Therefore, we note that 2014 and 2015 saw an exceptional influx of asylum requests. Faced with this challenge, the quota proposal made by the European Commission, which was initially snubbed in June 2015, was then followed by a compulsory system. It has now led to a new line between two groups of Europeans. On the one hand, those who accept to welcome refugees, and on the other hand, those who refuse the imposition of such measures such as the Central and Eastern European States, the United Kingdom, Ireland and Denmark.
1. Asylum confronted with the influx of Syrians. Should the Geneva Convention still be respected terms of assessing the individual character of an asylum seeker’s profile and the persecution that he or she has gone through or that she or he is fleeing? Should we not make a collective response adapted to this group of people of whom six million have fled their homes since 2011 and four million are abroad today? Some countries have already agreed to host millions of Syrians. They primarily include Turkey: 1.8 million; Lebanon: 1,200,000; and Jordan: 600,00. In other words, the urgency of this crisis does not require an exceptional response to an exceptional situation, as was the case in the past for the Vietnamese, Cambodian and Laotian boat people, between 1975-1980? There is also the question pertaining to the sovereignty of European countries. Many are having trouble accepting that asylum seekers are imposed on them. Mechanisms such as temporary protection, based on the European directive of 2001, could be applied, as in the past for citizens of the former Yugoslavia. However, these provisions are not part of the proposed solutions.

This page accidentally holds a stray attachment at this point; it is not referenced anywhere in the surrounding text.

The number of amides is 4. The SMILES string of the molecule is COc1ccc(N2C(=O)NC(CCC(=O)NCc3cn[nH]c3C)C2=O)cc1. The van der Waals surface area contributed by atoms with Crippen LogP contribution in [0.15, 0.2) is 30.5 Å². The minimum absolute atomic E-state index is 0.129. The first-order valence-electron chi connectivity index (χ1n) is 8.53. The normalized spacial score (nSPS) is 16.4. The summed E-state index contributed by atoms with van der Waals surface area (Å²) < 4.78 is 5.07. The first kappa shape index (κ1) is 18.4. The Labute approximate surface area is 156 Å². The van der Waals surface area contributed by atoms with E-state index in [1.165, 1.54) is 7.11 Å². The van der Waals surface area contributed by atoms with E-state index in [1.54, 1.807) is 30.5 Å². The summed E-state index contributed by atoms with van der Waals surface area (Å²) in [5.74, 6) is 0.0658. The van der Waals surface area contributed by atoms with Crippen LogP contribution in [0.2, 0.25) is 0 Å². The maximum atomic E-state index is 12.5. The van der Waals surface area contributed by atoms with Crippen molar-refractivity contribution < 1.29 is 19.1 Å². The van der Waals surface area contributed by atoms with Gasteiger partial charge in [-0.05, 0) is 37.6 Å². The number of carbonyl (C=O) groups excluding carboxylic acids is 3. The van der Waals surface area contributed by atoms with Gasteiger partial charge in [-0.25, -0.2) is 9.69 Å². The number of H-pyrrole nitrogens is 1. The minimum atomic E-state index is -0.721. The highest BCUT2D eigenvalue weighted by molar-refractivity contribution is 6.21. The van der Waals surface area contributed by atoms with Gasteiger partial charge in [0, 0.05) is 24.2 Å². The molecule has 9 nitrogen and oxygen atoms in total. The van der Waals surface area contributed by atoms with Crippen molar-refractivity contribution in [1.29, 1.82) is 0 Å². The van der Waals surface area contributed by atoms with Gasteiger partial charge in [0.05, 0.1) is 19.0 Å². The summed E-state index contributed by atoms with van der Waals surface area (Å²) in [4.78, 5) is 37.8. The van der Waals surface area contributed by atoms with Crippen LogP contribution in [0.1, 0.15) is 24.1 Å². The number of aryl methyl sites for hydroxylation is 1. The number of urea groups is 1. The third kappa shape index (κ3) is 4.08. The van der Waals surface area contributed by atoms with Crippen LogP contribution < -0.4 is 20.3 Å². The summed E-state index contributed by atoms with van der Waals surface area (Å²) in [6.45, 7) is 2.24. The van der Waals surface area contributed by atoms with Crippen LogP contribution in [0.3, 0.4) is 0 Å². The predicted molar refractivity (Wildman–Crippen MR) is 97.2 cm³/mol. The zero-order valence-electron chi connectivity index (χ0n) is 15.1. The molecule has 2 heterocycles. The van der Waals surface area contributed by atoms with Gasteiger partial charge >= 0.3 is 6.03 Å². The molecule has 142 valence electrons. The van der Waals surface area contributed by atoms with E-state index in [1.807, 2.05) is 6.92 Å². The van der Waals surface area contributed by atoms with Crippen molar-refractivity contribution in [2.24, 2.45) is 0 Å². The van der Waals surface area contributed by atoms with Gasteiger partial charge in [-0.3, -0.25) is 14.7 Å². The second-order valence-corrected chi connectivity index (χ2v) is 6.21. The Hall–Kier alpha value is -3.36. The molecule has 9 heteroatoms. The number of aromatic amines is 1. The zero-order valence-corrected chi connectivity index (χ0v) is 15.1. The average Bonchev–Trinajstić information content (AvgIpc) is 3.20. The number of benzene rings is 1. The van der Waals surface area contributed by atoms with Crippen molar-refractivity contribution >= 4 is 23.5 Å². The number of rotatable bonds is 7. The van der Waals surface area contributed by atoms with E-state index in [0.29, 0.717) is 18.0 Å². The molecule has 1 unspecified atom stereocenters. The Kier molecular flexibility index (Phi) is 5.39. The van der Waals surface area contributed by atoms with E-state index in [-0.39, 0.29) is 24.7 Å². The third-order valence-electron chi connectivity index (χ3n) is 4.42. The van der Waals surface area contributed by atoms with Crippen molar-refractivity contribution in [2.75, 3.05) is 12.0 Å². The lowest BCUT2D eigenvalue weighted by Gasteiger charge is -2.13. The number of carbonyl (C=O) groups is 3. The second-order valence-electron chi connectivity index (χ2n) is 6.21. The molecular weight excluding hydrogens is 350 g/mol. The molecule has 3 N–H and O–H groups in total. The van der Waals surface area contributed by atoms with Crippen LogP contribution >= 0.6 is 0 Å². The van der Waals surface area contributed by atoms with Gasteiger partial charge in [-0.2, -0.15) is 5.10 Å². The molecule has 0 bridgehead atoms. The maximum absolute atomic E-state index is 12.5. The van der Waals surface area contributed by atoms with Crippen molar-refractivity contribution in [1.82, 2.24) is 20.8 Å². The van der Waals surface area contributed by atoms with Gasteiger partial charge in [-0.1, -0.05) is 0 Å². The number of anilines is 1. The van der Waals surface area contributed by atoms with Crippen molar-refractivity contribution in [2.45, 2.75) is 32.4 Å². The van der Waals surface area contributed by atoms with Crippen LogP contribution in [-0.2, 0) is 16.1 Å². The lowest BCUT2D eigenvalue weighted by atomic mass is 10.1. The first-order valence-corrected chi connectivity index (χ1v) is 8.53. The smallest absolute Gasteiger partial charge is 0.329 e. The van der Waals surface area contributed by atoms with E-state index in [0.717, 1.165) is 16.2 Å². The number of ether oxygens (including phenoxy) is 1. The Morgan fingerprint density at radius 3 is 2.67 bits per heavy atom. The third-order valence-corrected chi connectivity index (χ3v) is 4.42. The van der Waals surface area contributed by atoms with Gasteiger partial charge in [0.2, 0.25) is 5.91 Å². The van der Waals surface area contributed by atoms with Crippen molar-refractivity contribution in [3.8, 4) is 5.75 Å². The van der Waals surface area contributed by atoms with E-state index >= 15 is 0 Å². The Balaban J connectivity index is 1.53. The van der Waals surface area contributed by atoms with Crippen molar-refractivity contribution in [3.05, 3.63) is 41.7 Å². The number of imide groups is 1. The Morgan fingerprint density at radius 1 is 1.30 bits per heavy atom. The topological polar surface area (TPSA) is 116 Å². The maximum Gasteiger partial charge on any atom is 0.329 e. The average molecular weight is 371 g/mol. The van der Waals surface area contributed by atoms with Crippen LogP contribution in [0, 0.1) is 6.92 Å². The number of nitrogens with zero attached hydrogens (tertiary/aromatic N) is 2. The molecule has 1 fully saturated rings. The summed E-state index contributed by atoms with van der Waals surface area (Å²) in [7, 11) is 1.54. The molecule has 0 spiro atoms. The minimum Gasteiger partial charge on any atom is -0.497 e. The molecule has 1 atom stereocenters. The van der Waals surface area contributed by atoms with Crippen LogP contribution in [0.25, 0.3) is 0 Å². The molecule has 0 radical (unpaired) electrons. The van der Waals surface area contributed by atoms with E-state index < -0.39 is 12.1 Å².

2. The harmonization of asylum in the European Union. In this political community, each country sets up its own diplomacy. Each has a special relationship with a particular country of origin and whether it maintains its tradition of asylum, given the low visibility of the Union’s common policy. Yet, asylum seekers often have a clear idea of the country where they want to go, for reasons of language, family ties, employment opportunities and benefits. Therefore, the idea that member states would all be seen as similar to them remains purely a pipe dream. In this context, the public opinion on the extreme right has long held that the practice of responding to European countries by affirming their policies here and there without restrictive nuances, exploits this issue which is in the service of migration security policies.